I know anglers who will always replace their hooks after each fish, but this isn’t an approach I like. I’ve had sessions where I’ve caught two or three carp on the same hook and it’s remained very sharp. For me, it all comes down to to the manner that the fish was hooked and where the hook hold is.
Now this next point doesn’t really make sense, but I’ve seen it happen. I’ve seen hooks become blunt from just lying on the lake bed. On occasions, I’ve gone out in a boat, lifted the rig directly off the bottom and discovered that the point has gone. I don’t know exactly how it happens, I think it’s due to the pH level of the water, but what I do know is that it’s happened to me and others at my local venue.
Using pop-up foam protects the hook point on the cast and the PVA mesh ensures it stays on longer
Looking after your hooks will ensure that they stay in the best possible condition for longer, saving you money, time and the feeling of a lost fish. I’m going to talk mainly about looking after your hooks before use rather than during or after.
Hooks that come in slim packets for the most part are fine, as they don’t clatter around much. It’s those that come loose in boxes that are prone to being damaged before you’ve even got them near the water. Some suppliers now incorporate foam into their boxes, avoiding this issue.
The worst thing I think you can do with your hooks is empty them into tackle box compartments. It’s just asking for trouble. Now don’t get me wrong, those little tackle boxes are incredibly useful – I use them all the time. Just not for my hooks.
As anglers we spend a lot of time and money getting this part right, but it’s all wasted if the hook on the other end is blunt!
A few years ago I was a huge fan of hooks with in-turned points, especially when fishing over rough ground – particularly gravel. I found that they were more resistant to catching up and getting damaged compared to other hook patterns. These days I use straight-pointed hooks for most of my carp fishing, the only decision I really have to make is whether to use long or short-shanked variants. Each angler will have their own favourites, which is understandable and it’s really a case of personal preference.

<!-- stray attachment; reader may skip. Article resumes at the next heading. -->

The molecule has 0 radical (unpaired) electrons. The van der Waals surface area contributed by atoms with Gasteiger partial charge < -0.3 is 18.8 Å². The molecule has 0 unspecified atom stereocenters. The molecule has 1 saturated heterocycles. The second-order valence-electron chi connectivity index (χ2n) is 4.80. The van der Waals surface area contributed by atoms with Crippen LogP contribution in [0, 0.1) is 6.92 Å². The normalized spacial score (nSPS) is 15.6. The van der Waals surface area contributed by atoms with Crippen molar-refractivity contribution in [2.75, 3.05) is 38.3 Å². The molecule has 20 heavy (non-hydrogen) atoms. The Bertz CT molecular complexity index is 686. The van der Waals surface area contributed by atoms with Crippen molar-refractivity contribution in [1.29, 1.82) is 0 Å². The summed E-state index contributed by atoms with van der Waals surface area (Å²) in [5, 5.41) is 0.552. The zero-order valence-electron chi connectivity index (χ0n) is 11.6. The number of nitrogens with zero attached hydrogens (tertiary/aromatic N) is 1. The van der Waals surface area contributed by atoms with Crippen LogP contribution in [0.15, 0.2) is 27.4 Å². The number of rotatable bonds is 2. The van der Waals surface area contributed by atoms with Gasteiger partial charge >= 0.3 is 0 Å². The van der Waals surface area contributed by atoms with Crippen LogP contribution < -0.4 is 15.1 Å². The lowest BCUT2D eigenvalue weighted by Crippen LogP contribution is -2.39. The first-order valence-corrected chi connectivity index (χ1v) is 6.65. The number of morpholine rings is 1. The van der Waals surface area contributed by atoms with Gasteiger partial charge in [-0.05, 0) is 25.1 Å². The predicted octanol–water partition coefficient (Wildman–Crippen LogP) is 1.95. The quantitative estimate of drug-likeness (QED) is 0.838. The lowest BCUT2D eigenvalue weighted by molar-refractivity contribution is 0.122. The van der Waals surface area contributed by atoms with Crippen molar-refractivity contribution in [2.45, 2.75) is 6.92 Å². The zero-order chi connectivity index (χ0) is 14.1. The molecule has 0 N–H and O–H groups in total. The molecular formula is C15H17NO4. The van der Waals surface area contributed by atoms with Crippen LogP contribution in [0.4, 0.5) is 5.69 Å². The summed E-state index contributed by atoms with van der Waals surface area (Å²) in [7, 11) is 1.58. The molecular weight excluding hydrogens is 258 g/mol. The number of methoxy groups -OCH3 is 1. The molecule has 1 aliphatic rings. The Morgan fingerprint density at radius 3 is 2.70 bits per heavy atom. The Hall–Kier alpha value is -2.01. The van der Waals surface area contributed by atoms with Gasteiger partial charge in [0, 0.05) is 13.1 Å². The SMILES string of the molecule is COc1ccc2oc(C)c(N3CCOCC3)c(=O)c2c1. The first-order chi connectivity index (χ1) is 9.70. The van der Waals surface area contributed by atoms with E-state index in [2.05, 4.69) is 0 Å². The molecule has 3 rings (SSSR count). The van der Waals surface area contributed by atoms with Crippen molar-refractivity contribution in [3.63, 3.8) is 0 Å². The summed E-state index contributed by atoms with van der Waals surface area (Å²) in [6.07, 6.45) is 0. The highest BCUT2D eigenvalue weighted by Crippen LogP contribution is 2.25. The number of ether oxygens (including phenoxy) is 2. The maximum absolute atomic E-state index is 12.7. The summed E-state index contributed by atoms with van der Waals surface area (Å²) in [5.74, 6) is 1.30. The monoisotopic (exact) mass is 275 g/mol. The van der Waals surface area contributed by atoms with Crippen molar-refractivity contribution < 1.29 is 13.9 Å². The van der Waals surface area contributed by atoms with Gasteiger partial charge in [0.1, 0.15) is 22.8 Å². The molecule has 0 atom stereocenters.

Most of the time however, hook choice is dependent on the type of fishing you’re doing and the rig you’re using. Over the past nine months or so, I’ve been using a hinged stiff rig, which works very well with a short shank hook. Does that mean other hook types won’t work or shouldn’t be used? Absolutely not. I’ve seen combinations of rigs and hooks work that I would never use.
As with baits, rigs and pretty much everything in fishing, it comes down to confidence. Having confidence in a rig or hook goes a long way to landing a carp with it. I get confidence from the fact that I’ve diligently checked my hooks each time.
In summary, I can assure that by checking your hook points regularly and changing them when they’ve lost their edge, you’ll see the difference in your results. I think back to some of the less productive sessions and wonder if they would have been different if I’d employed this approach then.
Blanking and losing fish is a part of carp fishing, so you won’t avoid it forever. But by using some of these simple tips and by making sure you’re using sharp hooks only, you can definitely reduce how often it happens.